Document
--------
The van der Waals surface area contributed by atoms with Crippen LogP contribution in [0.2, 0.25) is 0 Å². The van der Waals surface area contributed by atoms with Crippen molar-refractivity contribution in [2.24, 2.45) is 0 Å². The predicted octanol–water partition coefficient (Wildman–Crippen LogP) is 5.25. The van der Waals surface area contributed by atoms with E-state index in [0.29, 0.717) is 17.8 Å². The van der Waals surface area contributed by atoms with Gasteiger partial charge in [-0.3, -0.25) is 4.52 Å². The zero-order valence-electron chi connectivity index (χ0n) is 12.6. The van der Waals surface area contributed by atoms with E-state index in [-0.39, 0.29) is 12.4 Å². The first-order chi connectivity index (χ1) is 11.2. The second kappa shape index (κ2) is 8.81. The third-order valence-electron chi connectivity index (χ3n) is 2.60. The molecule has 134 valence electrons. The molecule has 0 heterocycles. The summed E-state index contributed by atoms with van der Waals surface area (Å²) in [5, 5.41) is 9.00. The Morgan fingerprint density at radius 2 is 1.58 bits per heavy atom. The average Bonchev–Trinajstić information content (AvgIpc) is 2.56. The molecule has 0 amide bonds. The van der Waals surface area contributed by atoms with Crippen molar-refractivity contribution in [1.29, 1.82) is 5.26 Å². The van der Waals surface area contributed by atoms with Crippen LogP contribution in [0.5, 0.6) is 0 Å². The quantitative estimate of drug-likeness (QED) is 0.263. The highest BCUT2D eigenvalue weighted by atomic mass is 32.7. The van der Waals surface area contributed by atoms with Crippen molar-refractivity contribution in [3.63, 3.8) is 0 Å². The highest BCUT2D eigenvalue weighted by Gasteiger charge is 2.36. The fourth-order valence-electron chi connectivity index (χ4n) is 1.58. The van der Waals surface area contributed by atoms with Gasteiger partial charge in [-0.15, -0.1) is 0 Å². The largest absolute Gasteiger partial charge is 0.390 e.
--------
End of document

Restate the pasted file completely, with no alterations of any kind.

The van der Waals surface area contributed by atoms with Crippen LogP contribution in [0.2, 0.25) is 0 Å². The van der Waals surface area contributed by atoms with Crippen molar-refractivity contribution in [2.24, 2.45) is 0 Å². The predicted octanol–water partition coefficient (Wildman–Crippen LogP) is 5.25. The van der Waals surface area contributed by atoms with E-state index in [0.29, 0.717) is 17.8 Å². The van der Waals surface area contributed by atoms with Gasteiger partial charge in [-0.3, -0.25) is 4.52 Å². The zero-order valence-electron chi connectivity index (χ0n) is 12.6. The van der Waals surface area contributed by atoms with E-state index in [-0.39, 0.29) is 12.4 Å². The first-order chi connectivity index (χ1) is 11.2. The second kappa shape index (κ2) is 8.81. The third-order valence-electron chi connectivity index (χ3n) is 2.60. The molecule has 134 valence electrons. The molecule has 0 heterocycles. The summed E-state index contributed by atoms with van der Waals surface area (Å²) in [5, 5.41) is 9.00. The Morgan fingerprint density at radius 2 is 1.58 bits per heavy atom. The average Bonchev–Trinajstić information content (AvgIpc) is 2.56. The molecule has 0 amide bonds. The van der Waals surface area contributed by atoms with Crippen molar-refractivity contribution in [1.29, 1.82) is 5.26 Å². The van der Waals surface area contributed by atoms with Crippen LogP contribution in [0.5, 0.6) is 0 Å². The quantitative estimate of drug-likeness (QED) is 0.263. The highest BCUT2D eigenvalue weighted by atomic mass is 32.7. The van der Waals surface area contributed by atoms with Crippen molar-refractivity contribution in [3.63, 3.8) is 0 Å². The highest BCUT2D eigenvalue weighted by Gasteiger charge is 2.36. The fourth-order valence-electron chi connectivity index (χ4n) is 1.58. The van der Waals surface area contributed by atoms with Gasteiger partial charge in [-0.15, -0.1) is 0 Å². The largest absolute Gasteiger partial charge is 0.390 e.